A. Boric acid is added to lots of nickel plating solutions, and indeed many others, to act as a pH buffer. When metal is electrodeposited onto a cathode, the pH in the immediate vicinity of the cathode increases to very high levels. It can reach up to pH 11 or 12 very near to the surface of the electrode. The higher the cathodic current density, the higher the pH will rise. However, at pHs above about 6, nickel is precipitated as nickel hydroxide and if this happens at the cathode surface, the deposit will look very dark and is known as "burnt". To overcome this, boric acid is added to the bath as this controls and reduces the changes in pH, thus preventing the precipitation of hydroxides. However, boric acid is only useful at pHs above about 4, so where it is of little use in very acidic solutions such as acid copper. You can, in theory, run a nickel bath at very low pH's, but at these low pH's the efficiency will fall off dramatically as you will co-deposit hydrogen;! this will also lead to hydrogen entrapment and subsequent embrittlement of the deposit. In many applications, such as aerospace, this would be a total no-no.

Most nickel baths use between 30 and 40 g/l of boric acid; personally I like to run at levels closer to 40 than 30 as I have found it keeps the bath in better control. As a side issue, I have come across one well known company who operates a nickel electroforming bath at 120g/l boric acid, but they operated a sulphamate nickel bath at 90C. What I did find surprising about their bath was it didn't suffer from any stress or apparent breakdown of sulphamate to ammonia and sulphate. Their "trick" was to regularly replace some of the electrolyte and always keep it hot - if they didn't, the pipes got clogged with boric acid crystals and once this happens it is a real pig trying to redissolve it!

For many years there has been some conjecture as to whether boric acid is co-deposited with the nickel; some sophisticated analytical techniques have shown traces of boron in nickel deposits, but the levels are so low as to be of no importance.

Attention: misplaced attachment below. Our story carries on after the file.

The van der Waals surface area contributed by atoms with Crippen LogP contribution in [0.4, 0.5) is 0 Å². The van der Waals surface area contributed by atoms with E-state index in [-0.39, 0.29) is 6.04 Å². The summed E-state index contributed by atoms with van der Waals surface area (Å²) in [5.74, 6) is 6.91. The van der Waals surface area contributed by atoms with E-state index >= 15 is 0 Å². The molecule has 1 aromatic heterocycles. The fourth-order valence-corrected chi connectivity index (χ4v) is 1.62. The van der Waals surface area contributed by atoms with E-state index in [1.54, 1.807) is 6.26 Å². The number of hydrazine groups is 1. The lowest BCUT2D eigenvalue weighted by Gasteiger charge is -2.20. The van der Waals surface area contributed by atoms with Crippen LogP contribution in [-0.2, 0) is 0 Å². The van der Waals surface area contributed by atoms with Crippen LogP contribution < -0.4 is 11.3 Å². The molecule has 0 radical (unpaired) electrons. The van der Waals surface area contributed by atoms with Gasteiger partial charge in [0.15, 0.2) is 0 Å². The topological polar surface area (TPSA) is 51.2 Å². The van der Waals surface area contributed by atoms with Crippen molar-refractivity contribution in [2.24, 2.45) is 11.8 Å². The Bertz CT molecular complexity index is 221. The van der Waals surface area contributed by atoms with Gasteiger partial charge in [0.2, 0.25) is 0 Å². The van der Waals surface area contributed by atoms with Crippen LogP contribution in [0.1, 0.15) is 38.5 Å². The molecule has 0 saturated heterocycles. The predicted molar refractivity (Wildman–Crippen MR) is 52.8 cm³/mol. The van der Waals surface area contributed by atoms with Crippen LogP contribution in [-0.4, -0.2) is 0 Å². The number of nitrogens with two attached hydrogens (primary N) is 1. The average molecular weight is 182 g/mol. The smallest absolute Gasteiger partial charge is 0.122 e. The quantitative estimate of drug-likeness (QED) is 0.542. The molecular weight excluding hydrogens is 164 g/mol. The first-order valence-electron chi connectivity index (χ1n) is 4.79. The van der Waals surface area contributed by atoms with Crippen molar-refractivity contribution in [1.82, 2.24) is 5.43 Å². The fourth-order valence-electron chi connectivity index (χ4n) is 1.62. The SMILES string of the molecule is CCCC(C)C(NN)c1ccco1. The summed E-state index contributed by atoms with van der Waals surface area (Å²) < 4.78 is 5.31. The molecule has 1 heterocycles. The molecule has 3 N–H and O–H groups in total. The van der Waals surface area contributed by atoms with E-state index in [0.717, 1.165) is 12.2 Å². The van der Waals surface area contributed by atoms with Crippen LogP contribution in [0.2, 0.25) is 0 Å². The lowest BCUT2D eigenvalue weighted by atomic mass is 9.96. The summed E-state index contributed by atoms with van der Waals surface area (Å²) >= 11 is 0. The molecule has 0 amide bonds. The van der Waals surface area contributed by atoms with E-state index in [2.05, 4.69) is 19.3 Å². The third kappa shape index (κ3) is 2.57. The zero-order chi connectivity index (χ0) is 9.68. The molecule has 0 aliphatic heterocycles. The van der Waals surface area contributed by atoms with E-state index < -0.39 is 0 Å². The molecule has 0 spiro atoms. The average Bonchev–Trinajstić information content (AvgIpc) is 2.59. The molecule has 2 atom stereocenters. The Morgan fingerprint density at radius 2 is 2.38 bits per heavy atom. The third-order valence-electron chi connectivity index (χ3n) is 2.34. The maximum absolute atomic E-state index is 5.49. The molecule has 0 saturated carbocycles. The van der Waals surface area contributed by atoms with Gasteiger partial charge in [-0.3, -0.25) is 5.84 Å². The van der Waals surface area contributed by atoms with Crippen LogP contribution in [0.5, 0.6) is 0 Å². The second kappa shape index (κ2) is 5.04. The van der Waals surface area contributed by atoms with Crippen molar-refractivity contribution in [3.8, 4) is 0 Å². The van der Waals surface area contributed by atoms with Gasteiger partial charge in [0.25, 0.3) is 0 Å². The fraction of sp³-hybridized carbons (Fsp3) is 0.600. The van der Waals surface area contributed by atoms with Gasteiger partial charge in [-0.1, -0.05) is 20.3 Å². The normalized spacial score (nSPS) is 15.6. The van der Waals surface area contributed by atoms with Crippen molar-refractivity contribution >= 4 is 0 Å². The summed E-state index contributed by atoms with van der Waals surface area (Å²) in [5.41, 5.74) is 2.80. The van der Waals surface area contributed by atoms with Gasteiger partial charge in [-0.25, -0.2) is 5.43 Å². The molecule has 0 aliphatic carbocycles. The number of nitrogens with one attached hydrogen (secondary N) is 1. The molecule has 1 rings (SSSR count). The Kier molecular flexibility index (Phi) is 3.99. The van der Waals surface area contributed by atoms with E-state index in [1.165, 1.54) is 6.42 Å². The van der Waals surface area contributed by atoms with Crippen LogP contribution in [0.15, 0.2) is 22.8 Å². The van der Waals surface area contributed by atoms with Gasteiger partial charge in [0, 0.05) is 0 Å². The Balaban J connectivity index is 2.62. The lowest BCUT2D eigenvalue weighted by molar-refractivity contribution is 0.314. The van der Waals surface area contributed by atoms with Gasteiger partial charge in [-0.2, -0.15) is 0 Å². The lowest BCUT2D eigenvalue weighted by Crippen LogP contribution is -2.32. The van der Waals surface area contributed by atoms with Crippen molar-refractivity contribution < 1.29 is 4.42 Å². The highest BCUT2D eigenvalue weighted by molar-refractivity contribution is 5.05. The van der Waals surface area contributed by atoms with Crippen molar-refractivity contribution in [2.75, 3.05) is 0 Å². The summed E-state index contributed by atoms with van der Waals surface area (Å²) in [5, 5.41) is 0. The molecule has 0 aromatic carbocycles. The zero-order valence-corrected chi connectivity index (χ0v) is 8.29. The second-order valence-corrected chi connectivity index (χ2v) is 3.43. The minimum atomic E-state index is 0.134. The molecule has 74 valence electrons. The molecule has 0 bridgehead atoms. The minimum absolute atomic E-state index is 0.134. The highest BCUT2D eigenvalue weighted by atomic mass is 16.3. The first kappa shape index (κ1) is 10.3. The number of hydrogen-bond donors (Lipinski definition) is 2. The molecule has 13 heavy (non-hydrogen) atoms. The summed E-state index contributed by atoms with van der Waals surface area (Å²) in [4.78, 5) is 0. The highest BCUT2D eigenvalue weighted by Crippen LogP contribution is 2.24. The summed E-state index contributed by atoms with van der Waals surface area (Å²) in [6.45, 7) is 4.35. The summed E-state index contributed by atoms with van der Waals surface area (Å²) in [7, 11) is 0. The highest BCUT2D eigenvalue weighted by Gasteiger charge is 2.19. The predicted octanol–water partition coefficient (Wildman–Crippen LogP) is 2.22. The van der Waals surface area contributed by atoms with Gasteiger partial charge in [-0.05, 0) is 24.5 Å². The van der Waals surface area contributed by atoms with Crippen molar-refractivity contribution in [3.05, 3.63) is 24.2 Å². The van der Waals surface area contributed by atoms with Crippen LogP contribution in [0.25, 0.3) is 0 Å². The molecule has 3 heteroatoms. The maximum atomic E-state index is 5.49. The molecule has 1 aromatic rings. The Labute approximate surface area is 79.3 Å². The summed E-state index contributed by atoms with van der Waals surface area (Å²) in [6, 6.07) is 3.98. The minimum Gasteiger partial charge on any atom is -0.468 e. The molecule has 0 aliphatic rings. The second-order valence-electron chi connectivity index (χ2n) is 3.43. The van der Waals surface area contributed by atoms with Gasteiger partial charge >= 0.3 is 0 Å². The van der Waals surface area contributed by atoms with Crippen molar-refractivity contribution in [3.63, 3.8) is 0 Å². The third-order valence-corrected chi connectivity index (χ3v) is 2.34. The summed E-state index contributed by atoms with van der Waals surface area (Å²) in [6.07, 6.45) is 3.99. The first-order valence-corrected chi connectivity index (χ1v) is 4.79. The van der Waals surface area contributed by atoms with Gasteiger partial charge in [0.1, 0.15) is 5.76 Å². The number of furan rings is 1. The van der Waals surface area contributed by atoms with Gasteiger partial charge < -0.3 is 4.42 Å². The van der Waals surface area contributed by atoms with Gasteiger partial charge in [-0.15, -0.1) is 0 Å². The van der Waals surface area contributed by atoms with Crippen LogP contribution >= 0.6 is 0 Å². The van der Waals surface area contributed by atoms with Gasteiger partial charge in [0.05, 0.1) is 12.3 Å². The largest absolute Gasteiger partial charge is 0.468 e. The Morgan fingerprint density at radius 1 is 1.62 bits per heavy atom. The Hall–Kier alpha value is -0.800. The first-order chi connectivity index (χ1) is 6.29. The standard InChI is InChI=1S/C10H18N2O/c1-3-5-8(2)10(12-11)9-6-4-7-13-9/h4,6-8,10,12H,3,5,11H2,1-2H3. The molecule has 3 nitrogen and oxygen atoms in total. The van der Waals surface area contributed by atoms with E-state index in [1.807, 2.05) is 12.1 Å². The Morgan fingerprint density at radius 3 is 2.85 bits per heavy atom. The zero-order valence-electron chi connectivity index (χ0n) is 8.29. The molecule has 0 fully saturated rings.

In summary, boric acid is added to help keep the nickel in solution and to improve the quality of the deposit as well as increase the operating range of the electrolyte.

trevor crichton
Trevor Crichton
R&D practical scientist
Chesham, Bucks, UK

My nickel bath has crystals, what can I do to liquify/dissolve them?


Q. I work in a small PCB house and we have a nickel bath to plate edge connectors. Sometimes it gets a lot of use and other times it just sits idle. We have a problem with crystal formation which occupies quite a bit of our bath. We would like to "de-crystallize" the nickel and continue to use it, is this possible? What techniques can we use to liquefy these nickel crystals and incorporate the nickel back into our plating process?

Cliff Heckenberg
- Ohio,USA


A. Recrystallization comes from loss of water and consequent cooling. Add the required amount of water to restore original level, a little heat and patience. No big deal. Then analyze chemistry.

Guillermo Marrufo
Monterrey, NL, Mexico

simultaneous 2005

A. The crystals are probably boric acid, if I had to guess. When you aren't using the tank are you letting it cool down? My nickel tanks run boric acid at close to the solubility limit so the boric can crystalize out at lower temps. You will probably cause roughness if you add them directly to the tank. Put the crystals in an anode bag and drape the bag over the side of the tank when it is at temperature.